And that's what I love about stepping into the kitchen--it's a daily chance for something to go right. And even if your venture fails spectacularly, at least you've been doing something with your hands, creating something, being generative instead of reacting or solving problems.

Carving pumpkins with the kids yesterday, I was scheming about how the pumpkin seeds could go right. It seems like a lot of work in the moment--separating stringy flesh from seeds, making sure  kids don't fling them everywhere. Finally, a precious bowlful. Curry powder? Cinnamon? Chili powder?

I settled on lime zest, olive oil, and garlic powder. I don't use garlic powder a lot, but it's magical, in its way. Fresh garlic on these would be totally overpowering and would burn in a second.

God. These were so good. Last night for Yancey's birthday dinner, we had french onion soup,  salad with pomegranates and goat cheese, and caramel apple cake. But these stole the show. Three cheers for little things going right.

Roasted Pumpkin Seeds with Lime and Garlic
Extract the seeds from one big pumpkin or two smaller ones. Put them in a colander and rinse really well, pulling off any strands of flesh. Shake vigorously, removing as much water as possible. In a medium bowl, toss pumpkin seeds with 1 tsp. coarse salt, 2 Tb. extra virgin olive oil, finely grated zest of one lime (making sure not to get any lime pith in there--very bitter), and 1 tsp. garlic powder. Line a baking sheet with parchment paper, then spread pumpkin seeds out in a single layer. Roast at 375 for about 15 minutes, stirring once or twice. Remove from oven when seeds are dry, golden and dark brown in places, and sizzling. Let cool. They'll get more crunchy as they cool. Add a little more lime zest and salt after they've cooled.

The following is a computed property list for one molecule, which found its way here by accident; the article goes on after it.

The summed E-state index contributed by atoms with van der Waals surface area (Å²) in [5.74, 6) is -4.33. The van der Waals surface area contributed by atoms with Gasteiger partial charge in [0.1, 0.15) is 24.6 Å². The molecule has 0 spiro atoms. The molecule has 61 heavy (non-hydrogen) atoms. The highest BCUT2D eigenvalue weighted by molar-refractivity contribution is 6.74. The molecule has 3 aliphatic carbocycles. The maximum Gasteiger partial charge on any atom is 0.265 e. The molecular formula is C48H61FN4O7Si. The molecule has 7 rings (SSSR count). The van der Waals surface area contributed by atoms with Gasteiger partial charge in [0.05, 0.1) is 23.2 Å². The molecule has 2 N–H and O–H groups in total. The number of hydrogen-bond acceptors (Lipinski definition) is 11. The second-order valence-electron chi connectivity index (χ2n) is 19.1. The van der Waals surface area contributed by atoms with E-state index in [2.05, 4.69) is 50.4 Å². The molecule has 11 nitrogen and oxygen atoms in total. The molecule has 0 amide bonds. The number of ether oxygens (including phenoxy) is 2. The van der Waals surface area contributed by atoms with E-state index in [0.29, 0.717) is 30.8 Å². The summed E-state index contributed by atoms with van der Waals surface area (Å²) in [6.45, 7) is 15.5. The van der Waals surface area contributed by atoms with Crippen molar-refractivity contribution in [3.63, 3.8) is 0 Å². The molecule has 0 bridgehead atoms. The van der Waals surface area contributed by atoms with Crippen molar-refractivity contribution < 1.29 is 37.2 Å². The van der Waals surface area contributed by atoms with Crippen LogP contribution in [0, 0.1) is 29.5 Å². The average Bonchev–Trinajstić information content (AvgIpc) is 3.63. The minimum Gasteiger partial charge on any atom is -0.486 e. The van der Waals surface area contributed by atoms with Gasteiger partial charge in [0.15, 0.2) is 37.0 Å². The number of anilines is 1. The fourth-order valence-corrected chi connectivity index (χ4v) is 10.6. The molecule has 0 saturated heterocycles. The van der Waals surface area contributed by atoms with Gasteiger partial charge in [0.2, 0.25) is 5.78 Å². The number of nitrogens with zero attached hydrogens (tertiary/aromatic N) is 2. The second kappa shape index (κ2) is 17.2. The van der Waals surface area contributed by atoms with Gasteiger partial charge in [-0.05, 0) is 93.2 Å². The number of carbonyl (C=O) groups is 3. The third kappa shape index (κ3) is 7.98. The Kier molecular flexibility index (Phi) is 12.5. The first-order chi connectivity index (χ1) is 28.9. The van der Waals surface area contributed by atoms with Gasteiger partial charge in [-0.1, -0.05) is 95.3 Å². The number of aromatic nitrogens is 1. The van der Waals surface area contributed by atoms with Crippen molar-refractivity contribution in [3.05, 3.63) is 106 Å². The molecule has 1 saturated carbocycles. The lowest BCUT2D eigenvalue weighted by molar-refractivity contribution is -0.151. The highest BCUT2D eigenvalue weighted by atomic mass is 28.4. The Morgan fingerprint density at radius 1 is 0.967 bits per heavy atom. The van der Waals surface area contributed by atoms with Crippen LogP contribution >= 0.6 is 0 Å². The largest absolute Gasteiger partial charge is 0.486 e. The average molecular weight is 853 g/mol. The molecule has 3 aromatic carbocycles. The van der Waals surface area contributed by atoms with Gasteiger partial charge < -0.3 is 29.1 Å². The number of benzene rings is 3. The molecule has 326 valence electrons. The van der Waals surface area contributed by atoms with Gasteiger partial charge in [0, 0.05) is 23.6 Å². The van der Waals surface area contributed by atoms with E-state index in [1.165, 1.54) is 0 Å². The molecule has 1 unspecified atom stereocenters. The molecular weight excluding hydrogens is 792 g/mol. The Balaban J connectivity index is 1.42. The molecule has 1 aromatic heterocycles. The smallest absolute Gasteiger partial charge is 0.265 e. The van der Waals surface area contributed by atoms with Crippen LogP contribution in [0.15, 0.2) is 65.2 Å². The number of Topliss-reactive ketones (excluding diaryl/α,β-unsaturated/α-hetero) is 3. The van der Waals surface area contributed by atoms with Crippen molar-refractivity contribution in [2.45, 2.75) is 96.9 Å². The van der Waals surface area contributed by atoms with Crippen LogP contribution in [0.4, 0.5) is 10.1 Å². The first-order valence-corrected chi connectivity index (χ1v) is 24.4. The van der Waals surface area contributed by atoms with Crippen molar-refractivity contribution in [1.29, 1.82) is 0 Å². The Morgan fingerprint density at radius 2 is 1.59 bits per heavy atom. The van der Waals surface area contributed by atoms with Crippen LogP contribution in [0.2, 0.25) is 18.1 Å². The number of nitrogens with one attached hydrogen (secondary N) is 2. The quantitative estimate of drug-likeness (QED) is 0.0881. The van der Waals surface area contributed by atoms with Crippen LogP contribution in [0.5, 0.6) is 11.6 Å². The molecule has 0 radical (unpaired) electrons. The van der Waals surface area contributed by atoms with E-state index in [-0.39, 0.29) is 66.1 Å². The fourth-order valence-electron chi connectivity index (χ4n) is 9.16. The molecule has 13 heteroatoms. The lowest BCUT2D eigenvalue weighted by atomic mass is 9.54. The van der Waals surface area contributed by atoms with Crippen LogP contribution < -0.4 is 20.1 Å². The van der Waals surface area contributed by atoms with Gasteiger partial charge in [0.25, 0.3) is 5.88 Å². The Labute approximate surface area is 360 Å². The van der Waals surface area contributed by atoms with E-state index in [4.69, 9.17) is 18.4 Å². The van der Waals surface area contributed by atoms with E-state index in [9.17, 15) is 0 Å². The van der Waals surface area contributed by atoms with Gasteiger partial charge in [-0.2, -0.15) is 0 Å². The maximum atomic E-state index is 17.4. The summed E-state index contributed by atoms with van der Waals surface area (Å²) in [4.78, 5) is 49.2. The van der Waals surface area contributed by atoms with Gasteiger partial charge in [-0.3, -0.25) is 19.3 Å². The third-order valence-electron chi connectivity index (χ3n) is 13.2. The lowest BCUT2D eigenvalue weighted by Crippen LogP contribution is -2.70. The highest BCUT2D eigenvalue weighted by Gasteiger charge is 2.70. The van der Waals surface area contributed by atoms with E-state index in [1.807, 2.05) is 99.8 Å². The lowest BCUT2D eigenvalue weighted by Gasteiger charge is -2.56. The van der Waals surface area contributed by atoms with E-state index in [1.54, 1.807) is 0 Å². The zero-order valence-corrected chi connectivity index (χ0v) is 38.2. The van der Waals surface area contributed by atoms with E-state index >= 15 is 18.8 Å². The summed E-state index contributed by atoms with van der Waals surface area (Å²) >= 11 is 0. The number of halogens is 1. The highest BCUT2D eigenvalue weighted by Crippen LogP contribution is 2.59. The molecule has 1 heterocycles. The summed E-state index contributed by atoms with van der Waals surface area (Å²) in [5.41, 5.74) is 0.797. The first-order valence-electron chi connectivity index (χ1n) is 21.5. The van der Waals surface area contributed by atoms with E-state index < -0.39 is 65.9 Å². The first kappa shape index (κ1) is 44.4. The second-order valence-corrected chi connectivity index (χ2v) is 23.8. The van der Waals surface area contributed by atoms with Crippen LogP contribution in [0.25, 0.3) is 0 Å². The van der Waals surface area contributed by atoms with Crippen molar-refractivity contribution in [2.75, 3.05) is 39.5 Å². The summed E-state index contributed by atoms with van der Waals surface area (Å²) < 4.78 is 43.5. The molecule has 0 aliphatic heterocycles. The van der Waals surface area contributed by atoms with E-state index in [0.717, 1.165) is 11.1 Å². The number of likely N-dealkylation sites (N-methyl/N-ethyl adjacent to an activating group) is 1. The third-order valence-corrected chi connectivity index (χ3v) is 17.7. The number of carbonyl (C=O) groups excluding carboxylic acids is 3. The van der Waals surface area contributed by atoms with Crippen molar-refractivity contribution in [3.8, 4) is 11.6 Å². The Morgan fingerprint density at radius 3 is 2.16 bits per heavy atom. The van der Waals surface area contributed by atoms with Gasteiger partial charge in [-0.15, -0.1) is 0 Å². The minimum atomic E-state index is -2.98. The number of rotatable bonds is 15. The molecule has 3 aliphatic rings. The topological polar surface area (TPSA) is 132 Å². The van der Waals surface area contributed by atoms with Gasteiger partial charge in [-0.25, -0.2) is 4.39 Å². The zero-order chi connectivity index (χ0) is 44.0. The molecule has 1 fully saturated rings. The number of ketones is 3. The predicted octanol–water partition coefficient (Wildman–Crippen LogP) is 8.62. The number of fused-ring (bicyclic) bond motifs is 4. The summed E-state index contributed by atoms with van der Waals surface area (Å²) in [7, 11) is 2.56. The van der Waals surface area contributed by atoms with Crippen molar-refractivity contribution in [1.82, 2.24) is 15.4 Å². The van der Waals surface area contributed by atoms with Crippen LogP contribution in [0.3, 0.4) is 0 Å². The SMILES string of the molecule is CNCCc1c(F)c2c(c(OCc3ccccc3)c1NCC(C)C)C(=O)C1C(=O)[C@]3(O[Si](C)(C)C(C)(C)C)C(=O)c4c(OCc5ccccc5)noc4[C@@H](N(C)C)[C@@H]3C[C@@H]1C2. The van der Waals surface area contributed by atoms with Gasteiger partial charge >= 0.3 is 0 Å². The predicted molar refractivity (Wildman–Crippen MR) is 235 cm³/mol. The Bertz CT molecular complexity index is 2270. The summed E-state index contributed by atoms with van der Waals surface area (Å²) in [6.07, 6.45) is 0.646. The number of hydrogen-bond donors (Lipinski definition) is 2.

Pico de Gallo

pico de galloWe're just home from Sun Lakes with grandparents. Our last hurrah. Wyatt was acutely aware that summer's over. Whenever I tried to ask him how he felt about school starting, he'd say, "Mom! Don't talk about that yet."

park lake

Serious routine is about to kick in around here. Homework, being on time to the bus stop, diligently trying to get stains out of Wyatt's white polo shirts, Loretta starting preschool.

If I start to get overwhelmed by it all, remind me of Sun Lakes and Dry Falls. Remind me of the Ice Age floods that barreled through the desert, turning arid acres into an astonishing patchwork of lakes and canyons. Remind me of the forces that put human endeavors in their puny place, of the deep, cold water that is always there.

And remind me of end-of-summer bounty, like bright red Roma tomatoes and peppers, waiting to be diced, doused with lime, and spooned onto rice and beans or into tortillas. Goodbye, summer. Thank you for filling us up.


Pico de Gallo
Makes 2 cups. Sometimes called "salsa fresca," this is the sort of condiment I assume everyone knows how to make. You, kind readers, have asked me not to make those assumptions, though. You can add diced cucumber to this, use any kind of spicy pepper, use the cherry tomatoes growing in your garden, or sub mangos or pineapple for the tomatoes.

10 Roma tomatoes, seeded and finely chopped
1/2 sweet yellow onion, finely chopped
1 or 2 jalapenos or other spicy peppers, seeded and finely chopped
1/2 c. washed and finely chopped cilantro
Generous pinch of kosher salt
Juice of one large lime

Gently mix everything together in a medium bowl.